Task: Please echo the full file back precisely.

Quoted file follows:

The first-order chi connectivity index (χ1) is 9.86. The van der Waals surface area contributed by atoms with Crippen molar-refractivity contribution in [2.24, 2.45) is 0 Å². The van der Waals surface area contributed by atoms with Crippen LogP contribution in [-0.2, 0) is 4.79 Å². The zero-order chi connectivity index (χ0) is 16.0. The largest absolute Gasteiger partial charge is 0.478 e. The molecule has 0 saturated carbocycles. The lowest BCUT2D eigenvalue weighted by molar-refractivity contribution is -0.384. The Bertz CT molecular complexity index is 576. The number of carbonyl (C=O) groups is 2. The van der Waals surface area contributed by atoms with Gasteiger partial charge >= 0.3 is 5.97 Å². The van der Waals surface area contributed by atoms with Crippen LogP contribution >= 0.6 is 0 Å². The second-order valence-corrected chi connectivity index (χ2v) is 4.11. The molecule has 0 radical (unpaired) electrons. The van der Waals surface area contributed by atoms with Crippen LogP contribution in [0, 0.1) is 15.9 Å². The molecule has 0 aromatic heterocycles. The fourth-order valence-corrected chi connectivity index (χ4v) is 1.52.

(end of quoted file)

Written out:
The first-order chi connectivity index (χ1) is 9.86. The van der Waals surface area contributed by atoms with Crippen molar-refractivity contribution in [2.24, 2.45) is 0 Å². The van der Waals surface area contributed by atoms with Crippen LogP contribution in [-0.2, 0) is 4.79 Å². The zero-order chi connectivity index (χ0) is 16.0. The largest absolute Gasteiger partial charge is 0.478 e. The molecule has 0 saturated carbocycles. The lowest BCUT2D eigenvalue weighted by molar-refractivity contribution is -0.384. The Bertz CT molecular complexity index is 576. The number of carbonyl (C=O) groups is 2. The van der Waals surface area contributed by atoms with Gasteiger partial charge >= 0.3 is 5.97 Å². The van der Waals surface area contributed by atoms with Crippen LogP contribution >= 0.6 is 0 Å². The second-order valence-corrected chi connectivity index (χ2v) is 4.11. The molecule has 0 radical (unpaired) electrons. The van der Waals surface area contributed by atoms with Crippen LogP contribution in [0, 0.1) is 15.9 Å². The molecule has 0 aromatic heterocycles. The fourth-order valence-corrected chi connectivity index (χ4v) is 1.52.